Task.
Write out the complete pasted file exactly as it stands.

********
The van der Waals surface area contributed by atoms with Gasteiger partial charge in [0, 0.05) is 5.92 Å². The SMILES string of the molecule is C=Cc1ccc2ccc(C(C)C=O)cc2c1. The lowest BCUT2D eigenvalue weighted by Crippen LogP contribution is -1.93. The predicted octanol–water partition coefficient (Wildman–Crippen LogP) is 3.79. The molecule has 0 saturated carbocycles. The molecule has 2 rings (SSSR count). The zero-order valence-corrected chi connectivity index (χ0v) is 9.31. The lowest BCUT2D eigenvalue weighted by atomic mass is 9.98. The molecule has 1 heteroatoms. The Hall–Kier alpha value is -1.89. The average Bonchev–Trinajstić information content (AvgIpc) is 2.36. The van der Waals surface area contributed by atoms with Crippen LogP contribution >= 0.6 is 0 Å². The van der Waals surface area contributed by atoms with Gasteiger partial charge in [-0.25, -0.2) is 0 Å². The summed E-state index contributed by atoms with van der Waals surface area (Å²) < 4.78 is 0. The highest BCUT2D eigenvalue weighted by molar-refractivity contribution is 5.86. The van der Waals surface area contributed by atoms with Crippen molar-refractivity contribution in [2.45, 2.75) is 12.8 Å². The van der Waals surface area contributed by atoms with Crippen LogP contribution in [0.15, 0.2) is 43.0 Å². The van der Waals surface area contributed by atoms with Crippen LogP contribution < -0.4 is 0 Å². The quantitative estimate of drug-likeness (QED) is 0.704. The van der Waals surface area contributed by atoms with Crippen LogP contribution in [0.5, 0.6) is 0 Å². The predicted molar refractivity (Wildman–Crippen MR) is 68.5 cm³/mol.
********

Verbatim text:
The van der Waals surface area contributed by atoms with Gasteiger partial charge in [0, 0.05) is 5.92 Å². The SMILES string of the molecule is C=Cc1ccc2ccc(C(C)C=O)cc2c1. The lowest BCUT2D eigenvalue weighted by Crippen LogP contribution is -1.93. The predicted octanol–water partition coefficient (Wildman–Crippen LogP) is 3.79. The molecule has 0 saturated carbocycles. The molecule has 2 rings (SSSR count). The zero-order valence-corrected chi connectivity index (χ0v) is 9.31. The lowest BCUT2D eigenvalue weighted by atomic mass is 9.98. The molecule has 1 heteroatoms. The Hall–Kier alpha value is -1.89. The average Bonchev–Trinajstić information content (AvgIpc) is 2.36. The van der Waals surface area contributed by atoms with Crippen LogP contribution >= 0.6 is 0 Å². The van der Waals surface area contributed by atoms with Gasteiger partial charge in [-0.25, -0.2) is 0 Å². The summed E-state index contributed by atoms with van der Waals surface area (Å²) < 4.78 is 0. The highest BCUT2D eigenvalue weighted by molar-refractivity contribution is 5.86. The van der Waals surface area contributed by atoms with Crippen molar-refractivity contribution in [2.45, 2.75) is 12.8 Å². The van der Waals surface area contributed by atoms with Crippen LogP contribution in [0.15, 0.2) is 43.0 Å². The van der Waals surface area contributed by atoms with Crippen LogP contribution < -0.4 is 0 Å². The quantitative estimate of drug-likeness (QED) is 0.704. The van der Waals surface area contributed by atoms with Crippen LogP contribution in [0.5, 0.6) is 0 Å². The predicted molar refractivity (Wildman–Crippen MR) is 68.5 cm³/mol.